• e.g. normalizing the inputs of a sigmoid would constrain them to the linear regime of the non-linearity.
    • To address this, we make sure that the transformation inserted in the network can represent the identity transform.
    • For each activation \(x^(k)\), a pair of parameters \(\gamma, \beta\), which scale and shift the normalized value and are learned along with the original model parameters,
\[y^{(k)} = \gamma \hat{x}^{(k)} + \beta.\]
  • Second simplification: Since we use mini-batches in stochastic gradient training, each mini-batch produces estimates of the mean and variance of each activation instead of those of full-batch.
    • This way, the statistics used for normalization can fully participate in the gradient backpropagation.

Batch Normalizing Transform

  • Refer to the transform \(BN_{\gamma, \beta} : x_{1...m} \rightarrow y_{1...m}\) as the Batch Normalizing Transform.
    • When \(\epsilon\) is a constant added to the mini-batch variance for numerical stability.


  • Chain rule for batch normalizing transform Chain rule

Training and Inference

  • To Batch-normalize a network, we specify a subset of activations and insert the BN transform for each of them.
    • Specifically, after computing \(wx+b\) and before computing activation function of each layer. Comparison
  • The procedure for training batch-normalized networks.
    • Train the network by using BN transform with the sample mean and variance of mini-batch.
      • The normalization of activations that depends on the mini-batch allows efficient training, but is neither necessary nor desirable during inference.
      • We want the output to depend only on the input, deterministically.
    • Test the network by using BN transform with unbiased mean and variance estimator which are computed with saved sample mean and variance. Training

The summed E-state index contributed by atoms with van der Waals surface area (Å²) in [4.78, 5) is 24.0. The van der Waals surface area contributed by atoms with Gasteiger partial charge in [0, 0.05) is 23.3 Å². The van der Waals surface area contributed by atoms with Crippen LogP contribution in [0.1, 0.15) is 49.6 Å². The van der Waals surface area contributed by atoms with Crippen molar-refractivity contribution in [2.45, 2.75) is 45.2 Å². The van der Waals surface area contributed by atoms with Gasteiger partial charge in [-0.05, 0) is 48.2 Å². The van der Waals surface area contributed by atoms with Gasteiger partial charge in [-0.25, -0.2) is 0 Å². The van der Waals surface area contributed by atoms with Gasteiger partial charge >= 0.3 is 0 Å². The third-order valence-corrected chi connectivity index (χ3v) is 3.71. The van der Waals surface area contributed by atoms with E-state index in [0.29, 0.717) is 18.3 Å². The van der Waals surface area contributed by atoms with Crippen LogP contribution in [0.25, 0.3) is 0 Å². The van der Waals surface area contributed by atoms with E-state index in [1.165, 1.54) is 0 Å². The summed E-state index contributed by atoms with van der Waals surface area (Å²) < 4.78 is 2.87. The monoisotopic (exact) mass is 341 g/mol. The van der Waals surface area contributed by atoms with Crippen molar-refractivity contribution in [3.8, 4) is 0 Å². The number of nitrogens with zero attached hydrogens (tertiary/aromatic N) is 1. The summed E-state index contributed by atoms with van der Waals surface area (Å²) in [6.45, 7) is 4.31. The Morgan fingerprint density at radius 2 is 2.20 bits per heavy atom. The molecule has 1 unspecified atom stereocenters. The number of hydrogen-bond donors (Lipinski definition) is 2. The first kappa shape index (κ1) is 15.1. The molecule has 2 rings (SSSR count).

Contributions of BN

  1. BN networks can be trained with saturating nonlinearities
    • It prevents small changes in layer parameters from amplifying as the data propagates through a deep network.
    • e.g. It helps the sigmoid nonlinearities to more easily stay in their non-saturated regimes
  2. More tolerant to increased training rates (higher learning rate)
    • Reduce internal covariate shift, more resilient to the parameter scale
    • Faster convergence
  3. Less careful initialization

  4. Regularization effect (Dropout is unnecessary)
    • To amplify the effect of regularization, decide the mini-batch by shuffling the training data.


Activations Over Time

  • Figure 1(a) shows faster convergence and higher test accuracy of BN network.
  • Figure 1(b) and (c) plot the activation value while training, and BN network have similar distribution from the beginning to the end. Result1

ImageNet Classification

  • Figure 2 and 3 compares Inception network by varying the learning rate, and BN network gives faster convergence and higher max accuracy. Result2 Result3

  • BN network achieves the state-of-the-art on ImageNet competition with small parameter tunning


Accelerating BN Nets

  • Increase learning rate: faster convergence
  • Remove Dropout: BN works as regularization
  • Shuffle training examples more thoroughly: to get different model for generalization
  • Reduce the \(L_2\) weight regularization: BN works as regularization
  • Accelerate the learning rate decay: BN nets trains faster
  • Remove Local Response Normalization: not suitable for BN
  • Reduce the photometric distoritions: because BN nets train faster and observe each training example fewer times, it is better to focus on more “real” images


  • Paper: Batch Normalization: Accelerating Deep Network Training by Reducing Internal Covariate Shift [Link]